Flow: A Cultural Story of Menstruation (CBR5 #15)

There is much about Flow which aggravates me. Some things are quite simple and would’ve been easily corrected. An editor unafraid to attack with the red pen and hack up chapters and suggest deleting entire ones could easily have saved the reader from repetitive information. But other than being needlessly long and repetitive there was a larger problem.

The authors, in attempting to be friendly are instead insulting to even marginally informed women. Flow is a book written in a ‘aw shucks ain’t that interesting’ way that aggravated my last nerve.

The beginning of the book is broken into seven chapters and covers 100 pages. Several of these chapters should have been edited down and combined. Chapters Two and Three (Where We Are Today and So How Did We Get Here?) as well as Chapters Four and Five (Hysteria and Seeing Red) cover the same information twice and each pair could share one introduction and launch into the related topics. Instead pages of retreading occur. The second half of the book is another seven chapters and while generally independent of one another there is a return to information we have already been presented as if the author expects that we are going to pick this book up and read only one chapter which interests us and not the entire work.

The structure of the book strikes me as odd as well. Discussion of current understandings of a ‘normal’ period is back in chapter eleven! There are some facts hidden in the back of the book which would’ve been nice to have upfront. Alleviate some fears and “am I the only one?” type questions and then set about telling the story of how so much information about a body process which occurs in half of all humans is hidden from public understanding by various forces. As the title implies.  This is not a book written that way.

Things that I wish were mentioned earlier (just to name a few):

  • Menstruation can often aggravate chronic illnesses and disorders (migraines, insomnia, asthma, arthritis).
  •  Your chances of endometriosis increase the longer you put off having your first child or by not having one at all.
  • An oophorectomy, removal of the ovaries which is commonly performed in tandem with a hysterectomy, performed before menopause can put a woman at greater risk for dementia and Parkinson’s disease.

This book also leans heavily on the side of being anti-medication. I support informing people about exactly what they are putting into their bodies, and would hope that before going on long-term medication  women and men would research what it is made of, I detest the way the authors have placed themselves into the ‘what you’re doing is gross and weird’ camp. All the while claiming that they are about your right to choose for yourself while making light or making fun and then laying on the guilt. This is NOT conducive to a conversation.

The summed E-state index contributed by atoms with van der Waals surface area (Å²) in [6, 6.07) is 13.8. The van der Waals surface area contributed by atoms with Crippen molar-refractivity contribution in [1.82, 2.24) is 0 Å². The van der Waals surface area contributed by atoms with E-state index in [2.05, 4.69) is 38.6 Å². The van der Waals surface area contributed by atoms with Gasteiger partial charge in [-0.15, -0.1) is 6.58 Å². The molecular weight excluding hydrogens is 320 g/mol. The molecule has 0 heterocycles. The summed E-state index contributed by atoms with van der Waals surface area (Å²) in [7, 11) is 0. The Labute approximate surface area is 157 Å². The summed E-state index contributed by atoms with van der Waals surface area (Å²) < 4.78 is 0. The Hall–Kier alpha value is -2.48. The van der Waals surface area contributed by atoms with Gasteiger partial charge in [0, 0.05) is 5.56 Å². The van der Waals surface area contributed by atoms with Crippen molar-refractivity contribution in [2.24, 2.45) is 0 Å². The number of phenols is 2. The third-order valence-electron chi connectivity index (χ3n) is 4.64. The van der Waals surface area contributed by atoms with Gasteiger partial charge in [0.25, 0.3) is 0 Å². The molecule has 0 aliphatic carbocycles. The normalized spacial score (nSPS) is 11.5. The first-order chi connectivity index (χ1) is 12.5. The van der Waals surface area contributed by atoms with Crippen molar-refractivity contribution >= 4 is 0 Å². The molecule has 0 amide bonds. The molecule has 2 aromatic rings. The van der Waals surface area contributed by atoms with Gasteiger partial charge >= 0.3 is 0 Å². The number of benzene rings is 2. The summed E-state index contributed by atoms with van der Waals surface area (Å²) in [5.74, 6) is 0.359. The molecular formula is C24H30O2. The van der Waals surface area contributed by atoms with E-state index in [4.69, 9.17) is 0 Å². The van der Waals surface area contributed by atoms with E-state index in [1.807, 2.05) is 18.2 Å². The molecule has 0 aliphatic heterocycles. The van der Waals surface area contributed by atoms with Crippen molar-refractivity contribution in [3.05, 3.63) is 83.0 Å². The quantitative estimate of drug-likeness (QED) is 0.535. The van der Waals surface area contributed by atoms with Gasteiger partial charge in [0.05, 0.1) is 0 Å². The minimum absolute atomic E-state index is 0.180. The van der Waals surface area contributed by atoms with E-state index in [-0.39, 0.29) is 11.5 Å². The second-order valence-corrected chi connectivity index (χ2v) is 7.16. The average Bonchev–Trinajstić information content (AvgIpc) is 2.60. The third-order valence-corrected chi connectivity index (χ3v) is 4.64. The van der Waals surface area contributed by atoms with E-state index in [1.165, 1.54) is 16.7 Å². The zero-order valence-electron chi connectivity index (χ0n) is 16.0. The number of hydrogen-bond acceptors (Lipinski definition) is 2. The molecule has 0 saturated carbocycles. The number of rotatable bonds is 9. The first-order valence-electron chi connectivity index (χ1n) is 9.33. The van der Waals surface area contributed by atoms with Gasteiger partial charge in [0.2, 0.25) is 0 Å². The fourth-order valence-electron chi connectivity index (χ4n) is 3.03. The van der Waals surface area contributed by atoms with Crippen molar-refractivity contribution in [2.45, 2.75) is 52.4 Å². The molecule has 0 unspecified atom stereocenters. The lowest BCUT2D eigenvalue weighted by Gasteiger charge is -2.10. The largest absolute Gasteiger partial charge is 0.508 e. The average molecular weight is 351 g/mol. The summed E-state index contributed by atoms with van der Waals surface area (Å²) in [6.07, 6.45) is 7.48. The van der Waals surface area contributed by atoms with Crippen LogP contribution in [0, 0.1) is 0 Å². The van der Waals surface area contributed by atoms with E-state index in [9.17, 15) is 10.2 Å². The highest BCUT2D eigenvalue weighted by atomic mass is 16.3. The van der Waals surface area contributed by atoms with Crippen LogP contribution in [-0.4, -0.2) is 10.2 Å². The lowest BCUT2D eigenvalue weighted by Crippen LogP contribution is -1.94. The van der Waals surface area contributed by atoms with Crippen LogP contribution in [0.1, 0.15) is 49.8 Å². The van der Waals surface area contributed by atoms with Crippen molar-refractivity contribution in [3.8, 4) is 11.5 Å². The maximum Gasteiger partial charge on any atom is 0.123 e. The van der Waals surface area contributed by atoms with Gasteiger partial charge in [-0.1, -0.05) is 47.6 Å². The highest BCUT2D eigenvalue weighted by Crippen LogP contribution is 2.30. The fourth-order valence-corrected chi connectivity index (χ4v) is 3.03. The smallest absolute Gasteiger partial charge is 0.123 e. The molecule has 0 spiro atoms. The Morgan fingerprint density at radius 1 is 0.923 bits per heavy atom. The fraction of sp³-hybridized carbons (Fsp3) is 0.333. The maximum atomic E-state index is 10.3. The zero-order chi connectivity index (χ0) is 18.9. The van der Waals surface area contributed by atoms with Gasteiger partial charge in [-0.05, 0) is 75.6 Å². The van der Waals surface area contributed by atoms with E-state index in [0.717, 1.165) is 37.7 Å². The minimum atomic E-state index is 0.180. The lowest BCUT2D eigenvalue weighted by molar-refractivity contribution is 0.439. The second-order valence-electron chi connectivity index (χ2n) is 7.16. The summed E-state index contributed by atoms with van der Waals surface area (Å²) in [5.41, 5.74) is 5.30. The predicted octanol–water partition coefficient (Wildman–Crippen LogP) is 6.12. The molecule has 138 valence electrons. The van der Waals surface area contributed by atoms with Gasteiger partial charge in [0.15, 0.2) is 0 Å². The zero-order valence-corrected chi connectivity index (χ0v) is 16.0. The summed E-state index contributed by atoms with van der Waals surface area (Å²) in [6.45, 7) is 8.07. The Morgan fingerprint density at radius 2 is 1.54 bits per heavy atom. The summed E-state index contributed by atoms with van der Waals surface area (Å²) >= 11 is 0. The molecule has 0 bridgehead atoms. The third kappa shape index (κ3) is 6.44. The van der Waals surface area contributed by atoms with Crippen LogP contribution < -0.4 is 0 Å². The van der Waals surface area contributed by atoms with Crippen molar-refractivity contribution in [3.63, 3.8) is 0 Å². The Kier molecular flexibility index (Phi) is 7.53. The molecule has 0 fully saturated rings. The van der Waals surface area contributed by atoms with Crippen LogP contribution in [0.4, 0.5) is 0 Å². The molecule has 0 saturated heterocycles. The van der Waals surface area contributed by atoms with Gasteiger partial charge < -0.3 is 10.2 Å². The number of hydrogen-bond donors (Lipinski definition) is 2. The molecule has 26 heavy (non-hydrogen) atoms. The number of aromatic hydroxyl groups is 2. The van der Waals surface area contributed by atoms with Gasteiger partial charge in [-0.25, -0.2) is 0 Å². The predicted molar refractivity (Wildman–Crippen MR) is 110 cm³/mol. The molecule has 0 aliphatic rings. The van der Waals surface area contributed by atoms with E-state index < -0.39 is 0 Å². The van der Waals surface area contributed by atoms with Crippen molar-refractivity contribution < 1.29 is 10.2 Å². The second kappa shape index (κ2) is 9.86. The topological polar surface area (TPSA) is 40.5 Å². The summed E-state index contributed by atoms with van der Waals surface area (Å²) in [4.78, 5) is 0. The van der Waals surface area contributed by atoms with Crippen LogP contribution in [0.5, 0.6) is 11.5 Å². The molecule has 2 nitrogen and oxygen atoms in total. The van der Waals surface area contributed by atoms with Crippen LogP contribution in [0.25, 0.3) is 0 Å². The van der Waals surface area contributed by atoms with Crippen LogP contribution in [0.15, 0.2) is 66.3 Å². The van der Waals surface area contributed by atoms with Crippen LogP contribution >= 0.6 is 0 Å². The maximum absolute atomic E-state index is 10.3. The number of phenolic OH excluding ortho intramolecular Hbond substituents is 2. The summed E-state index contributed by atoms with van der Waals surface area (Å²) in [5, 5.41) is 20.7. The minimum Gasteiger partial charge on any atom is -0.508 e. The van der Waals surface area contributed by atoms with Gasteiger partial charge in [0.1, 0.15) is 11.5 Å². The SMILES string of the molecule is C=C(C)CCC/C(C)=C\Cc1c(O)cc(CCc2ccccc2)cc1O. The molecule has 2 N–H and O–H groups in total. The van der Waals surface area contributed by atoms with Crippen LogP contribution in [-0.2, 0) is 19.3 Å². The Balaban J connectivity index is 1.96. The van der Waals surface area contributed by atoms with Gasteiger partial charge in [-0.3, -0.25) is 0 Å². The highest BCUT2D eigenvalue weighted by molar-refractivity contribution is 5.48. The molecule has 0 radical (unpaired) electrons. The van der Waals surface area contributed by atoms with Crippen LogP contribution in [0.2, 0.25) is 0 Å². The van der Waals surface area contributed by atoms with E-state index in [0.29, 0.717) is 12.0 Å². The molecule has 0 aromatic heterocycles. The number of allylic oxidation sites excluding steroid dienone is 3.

This is most glaring when discussing where estrogen replacements come from. While the manner in which it is harvested and its source may disgust the writers, it is unfair to say that ALL women who take it are taking it because they fear aging. Plenty of women are on estrogen replacement because their bodies don’t produce any or enough estrogen and the lack of estrogen leads to other health problems. THIS IS NOT ADDRESSED BY THE AUTHORS. Instead it’s the launching pad to talk about the fear of menopause. Is it interesting and necessary to talk about historical social stigma related to menopause. Absolutely. BUT IT IS NOT NECESSARY TO ATTEMPT TO GROSS THE READER OUT BY TALKING ABOUT PREGNANT HORSE URINE TO DO SO. I admit the connection is extremely strong between the desire to postpone menopause and the development of these drugs, but the delivery was heavy-handed and annoying.

The only reasons I gave this book two stars was the wonderful amount of historical advertising placed throughout and the timeline which divides sections one and two. Don’t read this book. Skim it for pictures and make a list of things to read from the bibliography.

About Katie

Museum professional, caffeine junkie, book lover, student of history, overall goofball.

2 thoughts on “Flow: A Cultural Story of Menstruation (CBR5 #15)

  1. amandakash says:

    I bought this forever ago when I saw it an an issue of Bust and was very excited – but after the first few chapters I haven’t been able to read any further. I wanted to add it to my CBR5 list fo finish but it looks like my fears are confirmed. Thanks for the review.

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